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Public Post is a community reporting initiative using digital tools to report on cities and towns across Vermont.Public Post is the only resource that lets you browse and search documents across dozens of Vermont municipal websites in one place.Follow reporter Amy Kolb Noyes and #PublicPost on Twitter and read news from the Post below.

Challenge Accepted: A Look Back At The 2013 Home Energy Challenge

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Amy Kolb Noyes
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VPR
Participation in the Vermont Home Energy Challenge could be as simple as switching to compact florescent light bulbs.

The results are in for the 2013 Vermont Home Energy Challenge. The challenge was a year-long effort by Efficiency Vermont and the Vermont Energy and Climate Action Network. Town energy committees signed on and competed against neighboring towns for the distinction of having the most home energy efficiency projects completed, by percentage of the population.

VHEC was designed to test the premise that a large scale community engagement effort can drive completion of retrofit jobs, and raise the level of awareness of energy efficiency.

Seventy-nine communities signed up for the challenge, representing about half the state's population. A newly released final report on the project explains:

Towns were divided into six regions throughout the state wherein participating towns competed against other towns in their region to encourage residents to commit to improving efficiency and to getting their homes weatherized. Participating towns were asked to weatherize three percent of the year-round residences in their towns for the calendar year 2013. This three percent number was directly linked to the percentage of homes that need to be weatherized on an annual basis in order for Vermont to meet its statewide energy goals.

According to Efficiency Vermont's report, "the Vermont Home Energy Challenge was a state-wide effort to test the premise that community engagement efforts could encourage more Vermonters to complete comprehensive home energy efficiency improvements, and raise the level of general awareness about home energy efficiency." The report states:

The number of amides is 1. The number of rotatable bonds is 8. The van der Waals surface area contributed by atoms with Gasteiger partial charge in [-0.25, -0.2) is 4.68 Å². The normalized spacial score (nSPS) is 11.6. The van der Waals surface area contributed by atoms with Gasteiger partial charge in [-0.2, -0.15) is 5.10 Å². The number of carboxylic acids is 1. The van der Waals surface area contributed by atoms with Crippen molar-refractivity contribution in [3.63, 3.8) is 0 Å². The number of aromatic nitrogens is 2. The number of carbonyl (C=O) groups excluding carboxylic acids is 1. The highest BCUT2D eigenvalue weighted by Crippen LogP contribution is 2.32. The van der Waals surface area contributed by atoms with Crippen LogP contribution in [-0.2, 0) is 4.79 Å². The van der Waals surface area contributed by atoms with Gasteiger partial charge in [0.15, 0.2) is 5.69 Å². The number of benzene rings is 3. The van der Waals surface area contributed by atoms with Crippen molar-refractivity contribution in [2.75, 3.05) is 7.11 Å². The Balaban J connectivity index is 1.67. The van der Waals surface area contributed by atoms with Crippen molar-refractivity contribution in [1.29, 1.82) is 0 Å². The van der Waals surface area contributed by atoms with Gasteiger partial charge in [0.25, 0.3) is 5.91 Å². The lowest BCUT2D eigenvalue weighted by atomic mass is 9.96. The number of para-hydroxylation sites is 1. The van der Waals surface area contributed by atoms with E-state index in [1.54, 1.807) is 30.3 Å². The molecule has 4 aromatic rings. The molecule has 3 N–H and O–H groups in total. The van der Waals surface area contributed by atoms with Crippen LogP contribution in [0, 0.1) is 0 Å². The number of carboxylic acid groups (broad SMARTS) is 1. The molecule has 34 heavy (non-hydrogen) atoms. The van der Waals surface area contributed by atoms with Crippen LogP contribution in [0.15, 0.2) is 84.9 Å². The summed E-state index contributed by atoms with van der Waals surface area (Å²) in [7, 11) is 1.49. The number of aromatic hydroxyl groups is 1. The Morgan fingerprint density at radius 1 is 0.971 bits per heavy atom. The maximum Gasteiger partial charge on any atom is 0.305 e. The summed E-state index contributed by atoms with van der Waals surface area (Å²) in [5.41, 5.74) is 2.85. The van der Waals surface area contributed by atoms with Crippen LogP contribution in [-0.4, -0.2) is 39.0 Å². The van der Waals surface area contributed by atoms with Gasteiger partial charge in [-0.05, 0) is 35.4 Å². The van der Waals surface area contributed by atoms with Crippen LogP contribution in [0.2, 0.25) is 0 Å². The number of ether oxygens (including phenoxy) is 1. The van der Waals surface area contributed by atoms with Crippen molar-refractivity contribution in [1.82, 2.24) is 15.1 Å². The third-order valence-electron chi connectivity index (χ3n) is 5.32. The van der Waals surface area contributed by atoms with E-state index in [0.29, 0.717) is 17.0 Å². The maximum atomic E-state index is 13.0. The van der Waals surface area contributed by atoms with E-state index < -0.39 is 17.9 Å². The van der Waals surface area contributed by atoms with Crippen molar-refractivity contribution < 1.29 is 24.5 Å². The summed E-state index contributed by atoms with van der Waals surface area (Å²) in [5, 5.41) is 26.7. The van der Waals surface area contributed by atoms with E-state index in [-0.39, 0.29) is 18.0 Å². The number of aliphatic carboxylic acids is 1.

Towns that achieved the highest percentage of year-round homes weatherized within their region received a financial reward. In addition, towns that achieved the highest percentage of residents committing to improving efficiency in their homes were also awarded.

Individual commitments came by way of pledge cards. Signers of the cards pledge to improve the energy efficiency of their homes by swapping out light bulbs, switching to low flow water faucets, weather stripping doors and windows, turning down thermostats, or taking on a bigger project. A state-wide total of 1,512 pledge cards were turned in to Efficiency Vermont. One-quarter of those included commitments to take on a comprehensive energy-saving home improvement project.

The towns with the highest percentage of year-round homes weatherized within their region earned $10,000 to be applied toward a municipal energy efficiency project. The winning towns are:

  • Region One – Underhill and Jericho (tied)
  • Region Two – Weybridge
  • Region Three – Mount Holly
  • Region Four – Putney
  • Region Five – Strafford
  • Region Six – Plainfield

In addition, towns collecting the most pledge cards per region won $500 toward a community energy celebration. Towns winning that prize are:

  • Region One – Franklin
  • Region Two – Weybridge
  • Region Three – Mount Holly
  • Region Four – Dummerston
  • Region Five – Thetford
  • Region Six – Plainfield

Efficiency Vermont's final report on the challenge concluded:

In testing the premise that a statewide engagement effort could drive general awareness of energy efficiency, and completion of comprehensive home efficiency projects, VHEC did show some promising results. In towns where residents were already primed to be receptive to energy and sustainability messages, or where there had been a history of local energy action, it appears that VHEC did make a difference. The action being requested of homeowners requires a significant commitment of time and financial resources, and in consequence the full results of VHEC may not be fully apparent until additional time has passed.

Efficiency Vermont said it will continue to track project completion data to see how many pledged home energy improvement projects are undertaken in the years to come. Vermont has set a statewide goal to achieve 25 percent energy savings in 80,000 homes by the year 2020.